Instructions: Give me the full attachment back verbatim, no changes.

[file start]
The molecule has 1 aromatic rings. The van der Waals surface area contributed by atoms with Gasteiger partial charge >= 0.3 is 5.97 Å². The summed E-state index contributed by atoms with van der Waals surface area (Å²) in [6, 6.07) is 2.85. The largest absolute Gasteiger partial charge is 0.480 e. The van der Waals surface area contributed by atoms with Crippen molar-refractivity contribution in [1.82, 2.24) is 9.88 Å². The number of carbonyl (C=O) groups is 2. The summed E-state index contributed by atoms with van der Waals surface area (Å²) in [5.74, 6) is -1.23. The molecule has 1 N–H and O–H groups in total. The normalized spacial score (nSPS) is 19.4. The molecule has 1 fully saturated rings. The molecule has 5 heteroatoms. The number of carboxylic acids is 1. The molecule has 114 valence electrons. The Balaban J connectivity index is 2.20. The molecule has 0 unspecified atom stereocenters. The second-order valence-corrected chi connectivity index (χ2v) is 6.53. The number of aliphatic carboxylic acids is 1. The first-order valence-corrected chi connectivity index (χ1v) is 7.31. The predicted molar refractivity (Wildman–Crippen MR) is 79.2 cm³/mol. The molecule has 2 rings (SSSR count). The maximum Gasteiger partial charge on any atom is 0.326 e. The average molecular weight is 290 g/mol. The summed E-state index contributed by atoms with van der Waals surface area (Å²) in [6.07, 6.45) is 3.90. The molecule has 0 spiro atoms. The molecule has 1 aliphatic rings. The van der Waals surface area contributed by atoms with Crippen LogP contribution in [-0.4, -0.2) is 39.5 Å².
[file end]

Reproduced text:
The molecule has 1 aromatic rings. The van der Waals surface area contributed by atoms with Gasteiger partial charge >= 0.3 is 5.97 Å². The summed E-state index contributed by atoms with van der Waals surface area (Å²) in [6, 6.07) is 2.85. The largest absolute Gasteiger partial charge is 0.480 e. The van der Waals surface area contributed by atoms with Crippen molar-refractivity contribution in [1.82, 2.24) is 9.88 Å². The number of carbonyl (C=O) groups is 2. The summed E-state index contributed by atoms with van der Waals surface area (Å²) in [5.74, 6) is -1.23. The molecule has 1 N–H and O–H groups in total. The normalized spacial score (nSPS) is 19.4. The molecule has 1 fully saturated rings. The molecule has 5 heteroatoms. The number of carboxylic acids is 1. The molecule has 114 valence electrons. The Balaban J connectivity index is 2.20. The molecule has 0 unspecified atom stereocenters. The second-order valence-corrected chi connectivity index (χ2v) is 6.53. The number of aliphatic carboxylic acids is 1. The first-order valence-corrected chi connectivity index (χ1v) is 7.31. The predicted molar refractivity (Wildman–Crippen MR) is 79.2 cm³/mol. The molecule has 2 rings (SSSR count). The maximum Gasteiger partial charge on any atom is 0.326 e. The average molecular weight is 290 g/mol. The summed E-state index contributed by atoms with van der Waals surface area (Å²) in [6.07, 6.45) is 3.90. The molecule has 0 spiro atoms. The molecule has 1 aliphatic rings. The van der Waals surface area contributed by atoms with Crippen LogP contribution in [-0.4, -0.2) is 39.5 Å².